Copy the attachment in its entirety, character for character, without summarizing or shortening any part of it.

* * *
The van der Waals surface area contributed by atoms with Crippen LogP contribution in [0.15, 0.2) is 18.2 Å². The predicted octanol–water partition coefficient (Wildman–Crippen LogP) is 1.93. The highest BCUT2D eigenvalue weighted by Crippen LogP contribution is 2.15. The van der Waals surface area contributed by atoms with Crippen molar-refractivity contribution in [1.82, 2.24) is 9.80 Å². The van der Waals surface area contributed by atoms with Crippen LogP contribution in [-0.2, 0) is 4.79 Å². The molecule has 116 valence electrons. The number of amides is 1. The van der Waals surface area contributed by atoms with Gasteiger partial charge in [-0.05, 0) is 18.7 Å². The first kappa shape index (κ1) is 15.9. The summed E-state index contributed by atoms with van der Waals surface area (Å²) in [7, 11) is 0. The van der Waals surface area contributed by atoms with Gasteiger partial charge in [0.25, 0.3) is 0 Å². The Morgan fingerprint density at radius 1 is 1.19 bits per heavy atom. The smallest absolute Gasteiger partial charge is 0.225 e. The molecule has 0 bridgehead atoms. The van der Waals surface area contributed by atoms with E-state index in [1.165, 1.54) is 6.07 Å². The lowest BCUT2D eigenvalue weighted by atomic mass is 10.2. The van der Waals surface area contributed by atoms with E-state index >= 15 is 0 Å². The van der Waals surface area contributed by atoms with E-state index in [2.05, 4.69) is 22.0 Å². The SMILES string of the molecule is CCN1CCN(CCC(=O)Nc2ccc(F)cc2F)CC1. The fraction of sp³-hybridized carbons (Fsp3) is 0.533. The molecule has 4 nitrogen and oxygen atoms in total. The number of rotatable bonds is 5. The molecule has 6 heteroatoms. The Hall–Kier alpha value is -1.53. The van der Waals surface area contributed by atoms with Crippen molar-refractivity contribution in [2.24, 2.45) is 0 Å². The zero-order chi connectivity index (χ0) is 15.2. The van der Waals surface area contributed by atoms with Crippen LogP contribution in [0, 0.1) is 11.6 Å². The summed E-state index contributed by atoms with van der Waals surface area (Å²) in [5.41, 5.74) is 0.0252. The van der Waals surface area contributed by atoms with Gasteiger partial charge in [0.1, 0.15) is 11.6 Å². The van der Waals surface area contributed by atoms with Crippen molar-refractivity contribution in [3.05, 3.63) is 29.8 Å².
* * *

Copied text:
The van der Waals surface area contributed by atoms with Crippen LogP contribution in [0.15, 0.2) is 18.2 Å². The predicted octanol–water partition coefficient (Wildman–Crippen LogP) is 1.93. The highest BCUT2D eigenvalue weighted by Crippen LogP contribution is 2.15. The van der Waals surface area contributed by atoms with Crippen molar-refractivity contribution in [1.82, 2.24) is 9.80 Å². The van der Waals surface area contributed by atoms with Crippen LogP contribution in [-0.2, 0) is 4.79 Å². The molecule has 116 valence electrons. The number of amides is 1. The van der Waals surface area contributed by atoms with Gasteiger partial charge in [-0.05, 0) is 18.7 Å². The first kappa shape index (κ1) is 15.9. The summed E-state index contributed by atoms with van der Waals surface area (Å²) in [7, 11) is 0. The van der Waals surface area contributed by atoms with Gasteiger partial charge in [0.25, 0.3) is 0 Å². The Morgan fingerprint density at radius 1 is 1.19 bits per heavy atom. The smallest absolute Gasteiger partial charge is 0.225 e. The molecule has 0 bridgehead atoms. The van der Waals surface area contributed by atoms with E-state index in [1.165, 1.54) is 6.07 Å². The lowest BCUT2D eigenvalue weighted by atomic mass is 10.2. The van der Waals surface area contributed by atoms with E-state index >= 15 is 0 Å². The van der Waals surface area contributed by atoms with E-state index in [2.05, 4.69) is 22.0 Å². The SMILES string of the molecule is CCN1CCN(CCC(=O)Nc2ccc(F)cc2F)CC1. The fraction of sp³-hybridized carbons (Fsp3) is 0.533. The molecule has 4 nitrogen and oxygen atoms in total. The number of rotatable bonds is 5. The molecule has 6 heteroatoms. The Hall–Kier alpha value is -1.53. The van der Waals surface area contributed by atoms with Crippen molar-refractivity contribution in [2.24, 2.45) is 0 Å². The zero-order chi connectivity index (χ0) is 15.2. The van der Waals surface area contributed by atoms with Crippen LogP contribution in [0, 0.1) is 11.6 Å². The summed E-state index contributed by atoms with van der Waals surface area (Å²) in [5.41, 5.74) is 0.0252. The van der Waals surface area contributed by atoms with Gasteiger partial charge in [0.1, 0.15) is 11.6 Å². The van der Waals surface area contributed by atoms with Crippen molar-refractivity contribution in [3.05, 3.63) is 29.8 Å².